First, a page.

A tiny speck of an island in the broad expanse of the Mediterranean is drowning with tourists. And for that reason, the exquisite Greek island of Santorini awaits an interdisciplinary team of University of Cincinnati students and faculty this summer. That team – having proven itself in other locales in Greece – will serve as an academic version of “Extreme (Tourism) Make-Over” from June 10-August 14.
Photo: Provided by Michael Romanos
On the tiny Greek island of Santorini, a vividly painted village perches precariously at the very lip of a sheer, straight-shot drop of 1,000 feet to the sea below.
While, to the cruise ships below, the village seems carefree, defiantly heedless of all notions of gravity, the cliff clinging Oia (pronounced “ee-a”) is actually grappling with an avalanche of troubles caused by its postcard perfect location and winning beauty.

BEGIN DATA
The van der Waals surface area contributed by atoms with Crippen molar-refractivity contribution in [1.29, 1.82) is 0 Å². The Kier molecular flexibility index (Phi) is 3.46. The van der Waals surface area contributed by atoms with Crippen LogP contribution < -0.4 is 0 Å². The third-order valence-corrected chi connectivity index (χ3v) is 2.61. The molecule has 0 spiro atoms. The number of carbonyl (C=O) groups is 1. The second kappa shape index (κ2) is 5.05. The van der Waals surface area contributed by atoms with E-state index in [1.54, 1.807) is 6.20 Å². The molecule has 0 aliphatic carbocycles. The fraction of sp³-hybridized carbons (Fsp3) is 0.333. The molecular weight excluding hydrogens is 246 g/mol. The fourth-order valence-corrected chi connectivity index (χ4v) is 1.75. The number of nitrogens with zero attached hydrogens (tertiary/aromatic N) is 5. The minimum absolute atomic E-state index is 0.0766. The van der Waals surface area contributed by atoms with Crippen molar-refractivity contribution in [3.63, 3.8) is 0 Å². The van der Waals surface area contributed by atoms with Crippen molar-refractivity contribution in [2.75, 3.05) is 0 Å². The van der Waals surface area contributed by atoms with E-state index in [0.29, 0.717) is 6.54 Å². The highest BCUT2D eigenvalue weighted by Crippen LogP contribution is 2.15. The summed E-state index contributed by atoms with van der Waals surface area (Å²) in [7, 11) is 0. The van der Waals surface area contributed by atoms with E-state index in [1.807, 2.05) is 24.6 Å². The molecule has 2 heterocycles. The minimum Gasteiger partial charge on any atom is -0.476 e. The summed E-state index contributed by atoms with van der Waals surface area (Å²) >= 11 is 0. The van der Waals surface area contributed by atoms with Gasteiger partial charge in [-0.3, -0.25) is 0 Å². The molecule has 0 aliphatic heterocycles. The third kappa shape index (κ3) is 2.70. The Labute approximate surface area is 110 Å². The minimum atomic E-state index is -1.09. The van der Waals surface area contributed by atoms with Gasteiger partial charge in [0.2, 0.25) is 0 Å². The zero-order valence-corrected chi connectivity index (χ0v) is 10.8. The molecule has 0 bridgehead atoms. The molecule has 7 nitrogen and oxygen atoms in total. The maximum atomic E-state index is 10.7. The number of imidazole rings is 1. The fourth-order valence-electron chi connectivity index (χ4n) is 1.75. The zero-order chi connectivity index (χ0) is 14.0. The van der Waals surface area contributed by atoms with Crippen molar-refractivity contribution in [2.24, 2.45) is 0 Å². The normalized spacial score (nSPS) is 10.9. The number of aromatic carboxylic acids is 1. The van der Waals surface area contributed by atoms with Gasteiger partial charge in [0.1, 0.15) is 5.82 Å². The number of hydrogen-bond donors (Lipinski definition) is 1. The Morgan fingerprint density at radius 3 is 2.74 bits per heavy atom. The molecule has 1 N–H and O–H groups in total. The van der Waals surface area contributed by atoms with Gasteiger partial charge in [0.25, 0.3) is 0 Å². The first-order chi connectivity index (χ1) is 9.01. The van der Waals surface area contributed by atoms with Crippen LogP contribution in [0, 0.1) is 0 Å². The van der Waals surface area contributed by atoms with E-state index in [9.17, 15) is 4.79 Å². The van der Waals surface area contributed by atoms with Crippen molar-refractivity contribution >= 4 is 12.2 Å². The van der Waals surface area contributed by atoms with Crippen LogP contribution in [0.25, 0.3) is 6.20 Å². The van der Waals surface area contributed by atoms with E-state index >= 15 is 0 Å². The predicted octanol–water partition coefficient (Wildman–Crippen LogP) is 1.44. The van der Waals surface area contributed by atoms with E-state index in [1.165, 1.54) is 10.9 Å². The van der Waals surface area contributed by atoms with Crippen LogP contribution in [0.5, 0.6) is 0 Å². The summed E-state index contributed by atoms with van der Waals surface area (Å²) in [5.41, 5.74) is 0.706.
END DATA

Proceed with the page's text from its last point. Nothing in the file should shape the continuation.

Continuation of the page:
This summer’s multidisciplinary team consists of nine students (six planners and three architects) and Romanos, along with:
Summer 2004 will mark the team’s first stay in Santorini, during which they will focus on rapid assessment, evaluation and data collection regarding the island’s problems and priorities. During the coming academic year, these faculty and other students will continue to examine the specific issues facing Santorini. Then, next summer, a larger planning and design team will travel to Santorini to work with residents and island administrators on furthering comprehensive sustainable-development plans.
UC’s work on Santorini is funded by the island’s municipality and by the university’s Institute for Global Studies and Affairs.
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